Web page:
US 20060015066 A1
A device for infusion or aspiration that includes a base and at least one needle positioned within the base, where the base includes one or more locators for positioning the infusion device in relation to one or more predetermined anatomical features. A device for infusion or aspiration that comprises a drive assembly and a plurality of needles positioned within the drive assembly. A method for performing infusion or aspiration that includes the steps of establishing the location of the surface of a bone using the tip of a needle and then driving the needle into the bone a predetermined distance from the established location of the surface of the bone.
1. A device for infusion or aspiration comprising:
a base; and
at least one needle positioned within the base;
wherein the base comprises a locator for positioning the device in relation to a predetermined anatomical feature.
2. The device of
3. The device of
4. The device of
5. The device of
a driver constructed and arranged to drive the needle into bone.
6. The device of
7. The device of
8. The device of
9. The device of
10. The device of
11. A device for infusion or aspiration comprising:
a drive assembly; and
a plurality of needles positioned within the drive assembly.
12. The device of
13. The device of
14. The device of
15. A method for performing infusion or aspiration comprising the steps of:
establishing the location of the surface of a bone using the tip of a needle; and
driving the needle into the bone a predetermined distance from the established location of the surface of the bone.
16. The method of
17. The method of
18. The method of
19. The method of
20. A device for infusion or aspiration comprising:
a first locator for positioning the device in relation to a first predetermined anatomical feature and;
a second locator for positioning the device in relation to a second predetermined anatomical feature.
21. The device of
This application claims priority under 35 U.S.C. § 119(e) to U.S. Provisional Application Ser. No. 60/571,817, entitled “Reusable Intraosseous Infusion Device,” filed on May 17, 2004, which is herein incorporated by reference in its entirety.
Portions of this invention were made with government support under Small Business Innovation Research (“SBIR”) award number W81XWH-3314-M043. The Government may have certain rights to this invention.
1. Field of Invention
The present invention relates generally to medical devices and methods and, in particular, to devices and methods for intraosseous infusion or aspiration.
2. Discussion of Related Art
Intraosseous infusion is a means for delivering fluids and drugs, most commonly through the tibia, to patients that must have emergency cannulization but lack peripheral vascular patency or, on occasion, are missing limbs due to accidents or other injuries. Intraosseous infusion may also be suitable where peripheral veins cannot be accessed for other reasons, such small size (as in children) or in low light conditions.
Although a number of products are sold or are in development for tibial intraosseous infusion, relatively little attention has been paid to sternal infusion, i.e., infusion performed on the manubrium bone of a patient. Sternal infusion may be particularly appropriate for military applications, such as in a battlefield environment, in which conditions are often difficult (as a result of ongoing combat, darkness, or other factors) or where there may be a large number of patients to be treated. The sternum is an attractive site for infusion or aspiration because it is a relatively soft bone, it has a wide marrow space of generally uniform thickness, it usually lies under only a thin layer of skin, and it is an accessible area in a patient lying in the prone position. In addition, it is more common in battlefield applications for peripheral venous access to be limited or unavailable due to loss of extremities.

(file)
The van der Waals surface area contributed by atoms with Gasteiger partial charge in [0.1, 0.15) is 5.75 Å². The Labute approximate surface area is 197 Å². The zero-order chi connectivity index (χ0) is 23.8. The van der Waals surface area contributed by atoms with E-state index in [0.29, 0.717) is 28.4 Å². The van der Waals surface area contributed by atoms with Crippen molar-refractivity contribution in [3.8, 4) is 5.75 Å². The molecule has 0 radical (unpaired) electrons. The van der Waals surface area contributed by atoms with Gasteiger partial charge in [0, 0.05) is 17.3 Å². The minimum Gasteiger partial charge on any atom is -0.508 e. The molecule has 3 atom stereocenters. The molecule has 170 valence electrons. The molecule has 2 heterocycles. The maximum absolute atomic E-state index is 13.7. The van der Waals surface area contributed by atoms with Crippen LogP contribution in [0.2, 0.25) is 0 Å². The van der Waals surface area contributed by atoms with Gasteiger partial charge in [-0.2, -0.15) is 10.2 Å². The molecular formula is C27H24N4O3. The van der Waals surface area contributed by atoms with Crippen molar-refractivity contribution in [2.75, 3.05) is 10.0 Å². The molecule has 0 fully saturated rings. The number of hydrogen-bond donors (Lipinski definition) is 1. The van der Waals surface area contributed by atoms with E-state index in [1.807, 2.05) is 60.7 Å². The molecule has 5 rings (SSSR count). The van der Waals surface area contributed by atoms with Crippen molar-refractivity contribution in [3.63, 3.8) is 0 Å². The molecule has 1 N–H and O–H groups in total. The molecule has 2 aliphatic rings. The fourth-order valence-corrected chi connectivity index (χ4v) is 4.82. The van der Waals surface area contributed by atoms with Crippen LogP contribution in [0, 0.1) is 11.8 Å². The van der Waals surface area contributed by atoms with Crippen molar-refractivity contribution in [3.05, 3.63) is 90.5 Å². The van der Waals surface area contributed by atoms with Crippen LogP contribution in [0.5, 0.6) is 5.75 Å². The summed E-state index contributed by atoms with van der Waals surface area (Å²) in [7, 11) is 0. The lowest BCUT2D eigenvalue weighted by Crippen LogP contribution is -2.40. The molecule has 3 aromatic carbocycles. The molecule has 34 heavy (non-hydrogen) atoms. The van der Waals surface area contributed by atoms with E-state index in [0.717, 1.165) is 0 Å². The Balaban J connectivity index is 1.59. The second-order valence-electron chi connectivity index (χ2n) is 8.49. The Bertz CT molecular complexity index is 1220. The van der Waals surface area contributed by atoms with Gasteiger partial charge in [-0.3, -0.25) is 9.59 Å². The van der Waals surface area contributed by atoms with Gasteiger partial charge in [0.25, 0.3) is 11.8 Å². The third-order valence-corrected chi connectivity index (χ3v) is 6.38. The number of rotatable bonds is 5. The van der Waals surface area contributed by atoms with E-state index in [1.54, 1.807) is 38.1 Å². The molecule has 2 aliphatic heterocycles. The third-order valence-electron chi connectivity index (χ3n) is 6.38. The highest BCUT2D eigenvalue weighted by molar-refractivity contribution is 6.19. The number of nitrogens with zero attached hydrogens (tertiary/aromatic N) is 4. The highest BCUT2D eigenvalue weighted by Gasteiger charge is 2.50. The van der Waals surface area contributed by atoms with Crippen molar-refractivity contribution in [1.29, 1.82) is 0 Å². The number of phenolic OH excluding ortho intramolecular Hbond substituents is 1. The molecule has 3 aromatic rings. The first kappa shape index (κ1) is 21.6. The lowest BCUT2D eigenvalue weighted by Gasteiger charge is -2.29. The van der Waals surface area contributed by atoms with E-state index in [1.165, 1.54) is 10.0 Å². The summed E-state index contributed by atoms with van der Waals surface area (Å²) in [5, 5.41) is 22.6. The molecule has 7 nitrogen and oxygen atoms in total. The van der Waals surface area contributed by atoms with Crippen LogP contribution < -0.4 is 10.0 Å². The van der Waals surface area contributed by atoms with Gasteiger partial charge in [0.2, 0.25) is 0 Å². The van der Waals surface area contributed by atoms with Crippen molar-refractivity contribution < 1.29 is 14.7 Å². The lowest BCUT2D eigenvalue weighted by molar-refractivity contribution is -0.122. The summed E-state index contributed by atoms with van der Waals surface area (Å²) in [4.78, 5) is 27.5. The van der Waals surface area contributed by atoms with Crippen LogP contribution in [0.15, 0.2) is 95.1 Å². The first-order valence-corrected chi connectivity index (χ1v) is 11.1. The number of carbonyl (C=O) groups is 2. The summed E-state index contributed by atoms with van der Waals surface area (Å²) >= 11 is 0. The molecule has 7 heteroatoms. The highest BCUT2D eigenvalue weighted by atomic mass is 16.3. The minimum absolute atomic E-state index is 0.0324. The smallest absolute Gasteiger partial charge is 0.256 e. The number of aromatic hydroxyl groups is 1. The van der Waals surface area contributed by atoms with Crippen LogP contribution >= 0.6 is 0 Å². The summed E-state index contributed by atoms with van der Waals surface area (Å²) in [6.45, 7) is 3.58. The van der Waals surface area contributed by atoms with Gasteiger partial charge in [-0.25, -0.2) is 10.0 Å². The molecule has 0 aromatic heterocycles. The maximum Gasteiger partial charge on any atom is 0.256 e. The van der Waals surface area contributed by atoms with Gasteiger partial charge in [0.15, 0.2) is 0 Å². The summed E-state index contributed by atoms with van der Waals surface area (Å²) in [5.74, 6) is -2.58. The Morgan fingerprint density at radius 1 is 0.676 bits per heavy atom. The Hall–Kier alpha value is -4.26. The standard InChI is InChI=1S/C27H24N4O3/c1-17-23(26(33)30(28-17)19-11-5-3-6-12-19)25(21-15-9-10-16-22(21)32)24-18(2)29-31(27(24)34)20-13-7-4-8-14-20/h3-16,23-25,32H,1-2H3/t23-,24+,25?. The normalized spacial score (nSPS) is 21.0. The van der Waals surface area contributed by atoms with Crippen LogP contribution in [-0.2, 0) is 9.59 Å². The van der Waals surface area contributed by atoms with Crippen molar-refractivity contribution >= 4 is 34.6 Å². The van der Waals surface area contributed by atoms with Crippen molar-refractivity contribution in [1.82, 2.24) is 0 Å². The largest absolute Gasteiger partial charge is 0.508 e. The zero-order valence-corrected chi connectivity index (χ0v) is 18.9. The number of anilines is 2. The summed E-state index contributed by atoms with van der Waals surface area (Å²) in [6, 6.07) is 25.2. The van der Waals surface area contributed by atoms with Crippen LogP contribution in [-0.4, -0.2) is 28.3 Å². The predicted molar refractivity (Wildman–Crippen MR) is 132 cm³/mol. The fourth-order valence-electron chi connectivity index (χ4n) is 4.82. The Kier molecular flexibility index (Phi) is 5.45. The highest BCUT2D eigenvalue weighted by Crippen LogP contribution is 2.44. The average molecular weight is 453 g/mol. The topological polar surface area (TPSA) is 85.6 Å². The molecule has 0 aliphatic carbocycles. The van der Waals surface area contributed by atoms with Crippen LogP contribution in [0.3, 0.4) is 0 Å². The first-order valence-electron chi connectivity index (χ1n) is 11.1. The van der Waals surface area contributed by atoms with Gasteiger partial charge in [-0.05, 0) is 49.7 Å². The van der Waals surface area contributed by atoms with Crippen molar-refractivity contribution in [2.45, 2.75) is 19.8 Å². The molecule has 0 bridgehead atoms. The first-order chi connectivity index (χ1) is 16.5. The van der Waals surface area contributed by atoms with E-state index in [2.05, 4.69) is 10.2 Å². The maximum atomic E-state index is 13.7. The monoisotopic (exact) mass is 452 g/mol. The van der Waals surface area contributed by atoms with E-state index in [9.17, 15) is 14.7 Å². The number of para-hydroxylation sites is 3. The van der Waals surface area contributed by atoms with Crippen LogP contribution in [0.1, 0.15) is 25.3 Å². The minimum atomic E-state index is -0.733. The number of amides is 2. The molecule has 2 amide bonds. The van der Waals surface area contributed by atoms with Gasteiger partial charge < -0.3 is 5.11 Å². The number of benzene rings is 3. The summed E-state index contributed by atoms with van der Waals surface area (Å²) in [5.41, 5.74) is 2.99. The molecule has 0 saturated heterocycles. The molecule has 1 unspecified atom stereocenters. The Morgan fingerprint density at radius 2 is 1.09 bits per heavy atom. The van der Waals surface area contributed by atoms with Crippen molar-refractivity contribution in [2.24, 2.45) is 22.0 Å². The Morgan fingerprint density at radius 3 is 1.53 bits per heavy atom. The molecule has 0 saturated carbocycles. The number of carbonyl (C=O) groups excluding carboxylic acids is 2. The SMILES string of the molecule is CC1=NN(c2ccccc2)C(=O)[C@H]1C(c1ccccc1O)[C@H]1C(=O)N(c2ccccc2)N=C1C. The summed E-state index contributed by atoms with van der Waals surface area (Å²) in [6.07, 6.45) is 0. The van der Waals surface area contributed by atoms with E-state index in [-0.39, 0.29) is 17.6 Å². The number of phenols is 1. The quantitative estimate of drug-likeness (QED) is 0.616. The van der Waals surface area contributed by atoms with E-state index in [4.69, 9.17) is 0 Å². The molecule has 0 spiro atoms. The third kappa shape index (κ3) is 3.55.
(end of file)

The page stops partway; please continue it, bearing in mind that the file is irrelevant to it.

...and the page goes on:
One known product designed for sternal placement is called the F.A.S.T.® system, believed to be manufactured by Pyng Medical Corporation (Vancouver, B.C., Canada). This system, which appears to be described at least in part in U.S. Pat. No. 5,817,052, has a number of drawbacks, including relative bulkiness and a large number of components, as well as the fact that many of the components that could potentially be reusable are instead discarded after each use.
Embodiments of the invention provide improvements to devices and methods for intraosseous infusion or aspiration, such as those described above.
A first aspect of the invention is directed to a device for infusion or aspiration that comprises a base and at least one needle positioned within the base, where the base includes one or more locators for positioning the infusion device in relation to one or more predetermined anatomical features.
In one embodiment of this aspect of the invention, an infusion or aspiration device comprises a driver that mates with or includes a base, where the base includes a feature for locating the base against a finger placed in the sternal notch of the patient. The base is also oblong, such that a long axis of the base may be aligned with the length of the sternum. By aligning the base with the sternal notch and with the axis of the sternum, the needle is automatically positioned above the desired insertion location.